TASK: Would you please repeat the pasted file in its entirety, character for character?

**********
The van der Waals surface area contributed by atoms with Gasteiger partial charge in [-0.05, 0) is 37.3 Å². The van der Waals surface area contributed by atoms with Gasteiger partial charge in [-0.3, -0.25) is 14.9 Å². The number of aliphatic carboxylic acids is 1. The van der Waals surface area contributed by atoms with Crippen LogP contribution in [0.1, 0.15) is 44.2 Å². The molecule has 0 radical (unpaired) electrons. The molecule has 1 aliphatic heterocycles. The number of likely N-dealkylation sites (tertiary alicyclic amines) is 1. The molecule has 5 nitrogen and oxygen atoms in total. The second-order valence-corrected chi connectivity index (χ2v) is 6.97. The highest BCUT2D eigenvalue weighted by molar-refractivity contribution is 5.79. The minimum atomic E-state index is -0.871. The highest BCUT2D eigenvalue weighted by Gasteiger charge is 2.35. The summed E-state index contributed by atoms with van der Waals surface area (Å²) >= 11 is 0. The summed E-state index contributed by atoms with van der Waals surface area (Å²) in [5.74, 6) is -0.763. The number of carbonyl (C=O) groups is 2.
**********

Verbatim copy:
The van der Waals surface area contributed by atoms with Gasteiger partial charge in [-0.05, 0) is 37.3 Å². The van der Waals surface area contributed by atoms with Gasteiger partial charge in [-0.3, -0.25) is 14.9 Å². The number of aliphatic carboxylic acids is 1. The van der Waals surface area contributed by atoms with Crippen LogP contribution in [0.1, 0.15) is 44.2 Å². The molecule has 0 radical (unpaired) electrons. The molecule has 1 aliphatic heterocycles. The number of likely N-dealkylation sites (tertiary alicyclic amines) is 1. The molecule has 5 nitrogen and oxygen atoms in total. The second-order valence-corrected chi connectivity index (χ2v) is 6.97. The highest BCUT2D eigenvalue weighted by molar-refractivity contribution is 5.79. The minimum atomic E-state index is -0.871. The highest BCUT2D eigenvalue weighted by Gasteiger charge is 2.35. The summed E-state index contributed by atoms with van der Waals surface area (Å²) >= 11 is 0. The summed E-state index contributed by atoms with van der Waals surface area (Å²) in [5.74, 6) is -0.763. The number of carbonyl (C=O) groups is 2.